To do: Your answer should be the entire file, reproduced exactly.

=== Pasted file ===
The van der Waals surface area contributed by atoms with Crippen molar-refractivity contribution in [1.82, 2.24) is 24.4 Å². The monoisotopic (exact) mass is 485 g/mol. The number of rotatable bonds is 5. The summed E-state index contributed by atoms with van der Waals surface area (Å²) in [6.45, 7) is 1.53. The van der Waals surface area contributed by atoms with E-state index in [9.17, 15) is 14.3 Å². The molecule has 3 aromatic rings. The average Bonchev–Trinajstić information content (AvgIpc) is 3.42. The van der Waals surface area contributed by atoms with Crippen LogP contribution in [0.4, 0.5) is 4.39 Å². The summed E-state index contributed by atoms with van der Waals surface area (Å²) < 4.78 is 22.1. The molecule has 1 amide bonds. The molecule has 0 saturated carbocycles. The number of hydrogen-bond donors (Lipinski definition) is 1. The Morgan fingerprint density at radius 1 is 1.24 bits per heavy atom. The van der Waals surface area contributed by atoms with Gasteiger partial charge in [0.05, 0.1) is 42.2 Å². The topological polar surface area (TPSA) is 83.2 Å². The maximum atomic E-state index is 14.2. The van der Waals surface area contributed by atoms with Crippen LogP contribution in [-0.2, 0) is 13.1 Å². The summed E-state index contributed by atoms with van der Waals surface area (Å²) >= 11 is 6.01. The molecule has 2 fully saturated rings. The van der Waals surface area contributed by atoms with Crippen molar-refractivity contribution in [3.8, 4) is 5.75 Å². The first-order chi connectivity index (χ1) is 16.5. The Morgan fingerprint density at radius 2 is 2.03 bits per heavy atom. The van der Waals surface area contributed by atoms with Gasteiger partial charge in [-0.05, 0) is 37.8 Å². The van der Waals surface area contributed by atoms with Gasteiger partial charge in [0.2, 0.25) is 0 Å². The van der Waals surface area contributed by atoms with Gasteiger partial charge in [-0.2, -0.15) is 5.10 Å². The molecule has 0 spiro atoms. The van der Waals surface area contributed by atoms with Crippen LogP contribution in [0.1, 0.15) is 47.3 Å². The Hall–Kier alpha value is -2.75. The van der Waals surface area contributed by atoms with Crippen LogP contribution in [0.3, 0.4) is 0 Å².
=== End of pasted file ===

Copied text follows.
The van der Waals surface area contributed by atoms with Crippen molar-refractivity contribution in [1.82, 2.24) is 24.4 Å². The monoisotopic (exact) mass is 485 g/mol. The number of rotatable bonds is 5. The summed E-state index contributed by atoms with van der Waals surface area (Å²) in [6.45, 7) is 1.53. The van der Waals surface area contributed by atoms with E-state index in [9.17, 15) is 14.3 Å². The molecule has 3 aromatic rings. The average Bonchev–Trinajstić information content (AvgIpc) is 3.42. The van der Waals surface area contributed by atoms with Crippen LogP contribution in [0.4, 0.5) is 4.39 Å². The summed E-state index contributed by atoms with van der Waals surface area (Å²) < 4.78 is 22.1. The molecule has 1 amide bonds. The molecule has 0 saturated carbocycles. The number of hydrogen-bond donors (Lipinski definition) is 1. The Morgan fingerprint density at radius 1 is 1.24 bits per heavy atom. The van der Waals surface area contributed by atoms with Gasteiger partial charge in [0.05, 0.1) is 42.2 Å². The topological polar surface area (TPSA) is 83.2 Å². The maximum atomic E-state index is 14.2. The van der Waals surface area contributed by atoms with Crippen LogP contribution in [-0.2, 0) is 13.1 Å². The summed E-state index contributed by atoms with van der Waals surface area (Å²) >= 11 is 6.01. The molecule has 2 fully saturated rings. The van der Waals surface area contributed by atoms with Crippen molar-refractivity contribution in [3.8, 4) is 5.75 Å². The first-order chi connectivity index (χ1) is 16.5. The Morgan fingerprint density at radius 2 is 2.03 bits per heavy atom. The van der Waals surface area contributed by atoms with Gasteiger partial charge in [-0.05, 0) is 37.8 Å². The van der Waals surface area contributed by atoms with Gasteiger partial charge in [0.2, 0.25) is 0 Å². The van der Waals surface area contributed by atoms with Gasteiger partial charge in [-0.2, -0.15) is 5.10 Å². The molecule has 0 spiro atoms. The van der Waals surface area contributed by atoms with Crippen LogP contribution in [0.1, 0.15) is 47.3 Å². The Hall–Kier alpha value is -2.75. The van der Waals surface area contributed by atoms with Crippen LogP contribution in [0.3, 0.4) is 0 Å².